Conductors under attack

First Simon

Rattle, and now James

Levine: it’s been a bad week for hugely-admired conductors being sniped

at in the press, all the more so for me personally, since these are both at

the very top of my list of favourite living maestros. So what gives?

The attack on Rattle has been led by Axel Brüggemann, who wrote an article

for Welt am Sonntag headlined "Simon von Rattle". The basic thesis

seems to be that Rattle, despite starting off wonderfully, is now lapsing into

the authoritarian excesses of his feared-and-revered predecessor Herbert von

Karajan. The famous marriage between Rattle and the Berlin Philharmonic seems

to have hit a rocky patch, according to Brüggemann, who says in his wonderfully

German way that "while Rattle romps expressively on the podium, the Philharmonic

musicians sometimes tend to play as inconsequentially as if they were a wife

reaching to the fridge to get out a beer for her husband".

The Guardian article also notes that the Rattle/Berlin Proms last year were

"underwhelming" and "bland", while his Idomeneo at Glyndebourne

also received mixed reviews. That said, he seems to be fighting back with the

scheduling for this year’s Proms: Beethoven’s Ninth on the Sunday, followed

by Messiaen’s magnificent Éclairs sur l’Au-delà… on

the Monday – the kind of piece which would have brought Karajan out in

a cold sweat.

But it’s certainly possible that the Berlin Philharmonic, despite loving Rattle

as a guest conductor for many years before he took over as music director, is

now having institutional second thoughts. Perhaps the two are more suited for

a torrid affair than for a decades-long marriage. (And the relationship could

conceivably last that long: Rattle is only 48, after all, and conductors are

legendarily long-lived.)

While conductors do often get better with age, after all, it’s only natural

to expect the more mercurial conductors, like Rattle, to have some problems

with consistency. And while Rattle did wonders with the City of Birmingham Symphony

Orchestra, he was not burdened at the time with the sky-high expectations that

accompanied him to Berlin, nor with the institutional inertia of a band as heavy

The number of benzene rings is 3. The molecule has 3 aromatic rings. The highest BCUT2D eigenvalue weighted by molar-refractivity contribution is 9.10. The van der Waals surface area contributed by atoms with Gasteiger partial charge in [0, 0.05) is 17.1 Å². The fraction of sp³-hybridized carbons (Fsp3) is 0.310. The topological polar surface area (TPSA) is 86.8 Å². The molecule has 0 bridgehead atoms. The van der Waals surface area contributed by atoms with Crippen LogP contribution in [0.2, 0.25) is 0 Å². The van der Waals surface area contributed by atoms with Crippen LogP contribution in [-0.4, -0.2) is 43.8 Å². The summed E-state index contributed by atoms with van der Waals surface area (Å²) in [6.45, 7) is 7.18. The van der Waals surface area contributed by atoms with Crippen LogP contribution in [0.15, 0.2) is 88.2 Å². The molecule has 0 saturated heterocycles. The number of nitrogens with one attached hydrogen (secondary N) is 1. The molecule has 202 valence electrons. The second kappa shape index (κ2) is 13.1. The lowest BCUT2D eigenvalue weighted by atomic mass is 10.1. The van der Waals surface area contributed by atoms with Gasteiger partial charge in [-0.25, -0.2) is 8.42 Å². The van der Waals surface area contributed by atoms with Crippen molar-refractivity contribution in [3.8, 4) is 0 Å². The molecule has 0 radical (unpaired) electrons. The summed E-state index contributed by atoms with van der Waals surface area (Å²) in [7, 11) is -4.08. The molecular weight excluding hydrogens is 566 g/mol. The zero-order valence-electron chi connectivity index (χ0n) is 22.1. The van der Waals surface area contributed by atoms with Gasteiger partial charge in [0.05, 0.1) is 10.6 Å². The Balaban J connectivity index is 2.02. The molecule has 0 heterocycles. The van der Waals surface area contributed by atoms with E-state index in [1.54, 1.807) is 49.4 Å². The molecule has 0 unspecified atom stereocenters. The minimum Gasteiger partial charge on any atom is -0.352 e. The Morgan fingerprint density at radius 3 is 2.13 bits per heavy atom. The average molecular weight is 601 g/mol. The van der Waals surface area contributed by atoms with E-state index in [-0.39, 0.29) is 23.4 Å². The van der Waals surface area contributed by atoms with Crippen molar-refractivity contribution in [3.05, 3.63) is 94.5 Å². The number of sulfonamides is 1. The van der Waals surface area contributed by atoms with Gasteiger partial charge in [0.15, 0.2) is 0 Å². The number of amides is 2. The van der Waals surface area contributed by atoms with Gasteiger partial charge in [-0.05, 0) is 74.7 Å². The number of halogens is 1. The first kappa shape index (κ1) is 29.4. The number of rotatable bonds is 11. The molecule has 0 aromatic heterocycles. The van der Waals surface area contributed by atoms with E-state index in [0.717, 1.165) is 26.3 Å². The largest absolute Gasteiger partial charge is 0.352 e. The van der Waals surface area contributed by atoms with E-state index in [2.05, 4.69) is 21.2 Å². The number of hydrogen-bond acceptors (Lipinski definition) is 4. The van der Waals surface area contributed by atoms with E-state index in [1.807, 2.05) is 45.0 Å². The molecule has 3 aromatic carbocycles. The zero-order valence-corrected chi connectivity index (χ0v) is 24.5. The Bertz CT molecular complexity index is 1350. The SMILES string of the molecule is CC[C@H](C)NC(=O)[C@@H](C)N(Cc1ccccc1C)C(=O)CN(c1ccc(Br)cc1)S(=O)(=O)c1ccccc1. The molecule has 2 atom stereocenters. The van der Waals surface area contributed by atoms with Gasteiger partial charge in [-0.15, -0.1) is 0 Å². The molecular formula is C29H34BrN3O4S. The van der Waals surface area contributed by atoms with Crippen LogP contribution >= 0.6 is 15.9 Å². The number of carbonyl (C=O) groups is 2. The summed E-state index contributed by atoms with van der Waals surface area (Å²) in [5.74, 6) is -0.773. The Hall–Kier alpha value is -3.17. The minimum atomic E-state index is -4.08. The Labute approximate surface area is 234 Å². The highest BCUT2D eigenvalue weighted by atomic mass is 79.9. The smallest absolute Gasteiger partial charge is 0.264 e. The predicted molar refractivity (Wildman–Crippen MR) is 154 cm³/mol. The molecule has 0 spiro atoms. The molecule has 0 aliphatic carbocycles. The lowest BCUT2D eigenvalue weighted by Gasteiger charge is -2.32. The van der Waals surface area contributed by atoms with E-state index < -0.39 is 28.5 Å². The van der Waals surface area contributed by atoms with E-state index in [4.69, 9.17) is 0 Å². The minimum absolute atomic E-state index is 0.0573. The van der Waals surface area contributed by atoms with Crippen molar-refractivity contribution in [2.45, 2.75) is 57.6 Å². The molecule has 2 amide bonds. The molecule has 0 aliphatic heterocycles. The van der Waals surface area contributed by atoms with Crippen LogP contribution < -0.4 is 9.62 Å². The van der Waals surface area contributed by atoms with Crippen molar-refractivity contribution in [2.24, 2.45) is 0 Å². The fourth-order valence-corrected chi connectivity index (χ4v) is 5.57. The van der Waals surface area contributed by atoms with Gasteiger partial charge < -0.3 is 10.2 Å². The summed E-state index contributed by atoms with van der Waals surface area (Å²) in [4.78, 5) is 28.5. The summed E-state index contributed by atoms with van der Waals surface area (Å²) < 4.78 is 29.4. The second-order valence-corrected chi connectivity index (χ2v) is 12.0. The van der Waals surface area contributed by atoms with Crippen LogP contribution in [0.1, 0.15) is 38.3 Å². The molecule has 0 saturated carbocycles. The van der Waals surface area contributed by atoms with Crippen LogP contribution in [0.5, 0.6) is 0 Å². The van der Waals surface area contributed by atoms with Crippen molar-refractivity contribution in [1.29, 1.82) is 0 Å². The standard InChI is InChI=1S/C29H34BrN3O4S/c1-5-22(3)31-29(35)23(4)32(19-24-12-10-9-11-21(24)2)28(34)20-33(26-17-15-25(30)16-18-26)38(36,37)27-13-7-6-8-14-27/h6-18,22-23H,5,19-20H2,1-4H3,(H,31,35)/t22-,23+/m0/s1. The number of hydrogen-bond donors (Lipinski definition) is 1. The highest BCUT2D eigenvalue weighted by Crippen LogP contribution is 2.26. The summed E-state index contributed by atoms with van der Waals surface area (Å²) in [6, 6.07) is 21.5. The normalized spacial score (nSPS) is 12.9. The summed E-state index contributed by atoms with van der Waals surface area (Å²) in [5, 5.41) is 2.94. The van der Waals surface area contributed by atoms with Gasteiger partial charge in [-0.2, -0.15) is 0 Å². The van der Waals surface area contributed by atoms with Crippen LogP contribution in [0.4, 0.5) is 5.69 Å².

and storied as the Berlin Phil.

My guess is that if Rattle is having some difficulties right now – and

really I have little reason to believe that he is – he will not only overcome

them, but turn the experience to his advantage. Something of a prodigy, his

rise in the music world has been steady and largely obstacle-free, and as horn

player Howard Howard (really) says of James Levine, "personal hardship

tends to make more of an artist – I think you hear the difference between

someone who has had a happy, secure life and someone who has had some misery."

I’m less sanguine about Levine, however. I’m glad I saw him quite a lot when

I first moved to New York seven years ago, because thinking back to more recent

performances, I’ve not felt the same kind of fire. And the complaints certainly

have the ring of truth about them: that, conducting sitting down, he gradually

slumps, over the course of long operas to the point at which players at the

back of the pit can’t even see the baton any more – which, in any case,

he barely bothers to move.

To say that "my major communication tool always is my eyes" is all

well and good, but that’s true of Rattle as well, and he certainly uses his

hands to great effect the whole time. I’m actually a fan of minimalist conductors

who don’t jump up and down and get all excited, but the one thing they all have

in common is that they beat time very clearly. Levine seems to be using his

orchestra’s depth of experience as a crutch which allows him to put minimal

physical energy into his performances, and I’m not sure that’s a good thing.

Rattle and Levine both, of course, are greatly praised by the managers of their

orchestras, but such praise can become self-defeating when you have the managing

director of the Boston Symphony say that Levine’s "energy level is still

way beyond the norm". That’s clearly not true: for one thing, he conducts

even the shortest programmes sitting down. In general, praise only means something

when it’s conceivable that the person doing the praising could conceivably say

anything else, and that doesn’t seem to be the case with respect to the people

quoted in these articles.

Now that Levine’s contract has been extended to 2011, in fact, I’m a little

bit worried about the future of the Met Orchestra – probably the best

orchestra in the USA. Valery Gergiev has been getting decidedly mixed reviews

of late: it seems he might have the same strain of Russian hubris that afflicts

people like Yuri Bashmet, who start believing their own hype to the point at

which they think they’re above things like rehearsals and preparatory work.

If neither Levine nor Gergiev is performing at the height of his abilities,

there’s certainly a risk that the Met Orchestra will start a long, slow decline

into complacency.

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